References

  • Aronstram AS and Patil P. Muscarinic Receptions: Autonomic Neurons. Encyclopedia of Neuroscience 2009, pp 1141-1149.
  • Cote E et al. Feline Cardiology. 1st edition, Wiley-Blackwell, 2011.
  • Bulmer B. Canine bradyarrhythmias. Compendium ECC Med 2003; April 5(3):6-10.
  • Fonfara et al. English Springer Spaniels with significant bradyarrhythmias. JSAP 2010; March 51(3): 155-161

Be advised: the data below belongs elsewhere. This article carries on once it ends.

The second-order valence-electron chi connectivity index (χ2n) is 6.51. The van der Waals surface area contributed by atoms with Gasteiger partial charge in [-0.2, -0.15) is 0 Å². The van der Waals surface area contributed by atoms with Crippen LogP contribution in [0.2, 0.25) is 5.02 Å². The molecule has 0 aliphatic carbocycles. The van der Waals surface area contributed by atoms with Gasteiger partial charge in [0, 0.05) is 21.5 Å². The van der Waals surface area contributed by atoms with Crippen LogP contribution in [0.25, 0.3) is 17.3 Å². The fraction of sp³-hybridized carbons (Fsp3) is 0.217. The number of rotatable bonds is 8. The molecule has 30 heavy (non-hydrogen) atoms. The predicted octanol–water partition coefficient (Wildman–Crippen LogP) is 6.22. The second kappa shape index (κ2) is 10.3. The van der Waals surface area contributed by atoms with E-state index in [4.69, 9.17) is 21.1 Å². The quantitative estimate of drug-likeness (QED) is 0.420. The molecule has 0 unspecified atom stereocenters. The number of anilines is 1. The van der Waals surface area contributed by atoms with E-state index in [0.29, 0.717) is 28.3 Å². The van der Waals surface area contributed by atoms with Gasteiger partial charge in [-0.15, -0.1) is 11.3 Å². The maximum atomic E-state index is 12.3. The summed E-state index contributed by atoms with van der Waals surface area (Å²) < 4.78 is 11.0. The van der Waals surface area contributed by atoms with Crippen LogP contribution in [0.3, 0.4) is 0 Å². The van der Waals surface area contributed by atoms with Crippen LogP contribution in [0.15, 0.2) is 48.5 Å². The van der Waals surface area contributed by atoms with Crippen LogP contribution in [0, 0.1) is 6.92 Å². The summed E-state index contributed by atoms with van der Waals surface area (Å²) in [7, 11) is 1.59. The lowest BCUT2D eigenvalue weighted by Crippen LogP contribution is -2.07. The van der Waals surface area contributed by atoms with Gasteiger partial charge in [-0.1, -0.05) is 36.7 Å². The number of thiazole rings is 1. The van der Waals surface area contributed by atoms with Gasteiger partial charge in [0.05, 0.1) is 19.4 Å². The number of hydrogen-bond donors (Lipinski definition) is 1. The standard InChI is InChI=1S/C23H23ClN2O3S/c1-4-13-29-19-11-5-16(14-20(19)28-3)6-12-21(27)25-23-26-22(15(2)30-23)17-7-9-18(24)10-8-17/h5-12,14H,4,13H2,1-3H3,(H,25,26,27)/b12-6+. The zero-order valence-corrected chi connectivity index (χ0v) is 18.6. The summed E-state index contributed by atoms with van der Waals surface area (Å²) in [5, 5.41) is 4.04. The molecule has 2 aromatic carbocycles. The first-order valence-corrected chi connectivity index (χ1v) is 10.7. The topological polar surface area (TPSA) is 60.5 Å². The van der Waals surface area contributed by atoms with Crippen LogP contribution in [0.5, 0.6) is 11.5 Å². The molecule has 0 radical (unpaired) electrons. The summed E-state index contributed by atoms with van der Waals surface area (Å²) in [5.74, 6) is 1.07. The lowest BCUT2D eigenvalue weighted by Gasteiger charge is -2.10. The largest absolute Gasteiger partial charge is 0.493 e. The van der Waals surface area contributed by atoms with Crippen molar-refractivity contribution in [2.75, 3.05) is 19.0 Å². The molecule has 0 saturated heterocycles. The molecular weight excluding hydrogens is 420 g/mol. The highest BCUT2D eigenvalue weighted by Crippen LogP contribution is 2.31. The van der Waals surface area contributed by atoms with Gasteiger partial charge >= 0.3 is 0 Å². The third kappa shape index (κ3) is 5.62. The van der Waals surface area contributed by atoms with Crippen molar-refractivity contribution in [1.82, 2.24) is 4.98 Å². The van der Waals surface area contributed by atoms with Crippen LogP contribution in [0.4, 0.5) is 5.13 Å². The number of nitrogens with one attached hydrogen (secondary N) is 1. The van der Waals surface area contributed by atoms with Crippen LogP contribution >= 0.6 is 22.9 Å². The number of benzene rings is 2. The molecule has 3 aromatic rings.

• Kittelson M et al. Small Animal Cardiovascular Medicine. 2nd edition VIM online, 2005.
  • Santilli R et al. Indications for permanent pacing in dogs and cats. JCV 2019; April 22(0):20-39.
  • Trafny D et al. Cardiac cTnI in dogs with bradyarrhythmias. JVC 2010; December 12(3):183-190
  • Zipes D et al. Cardiac Electrophysiology: From Cell to Bedside. 7th edition, Saunders, Philadelphia 2017.
Call Now Button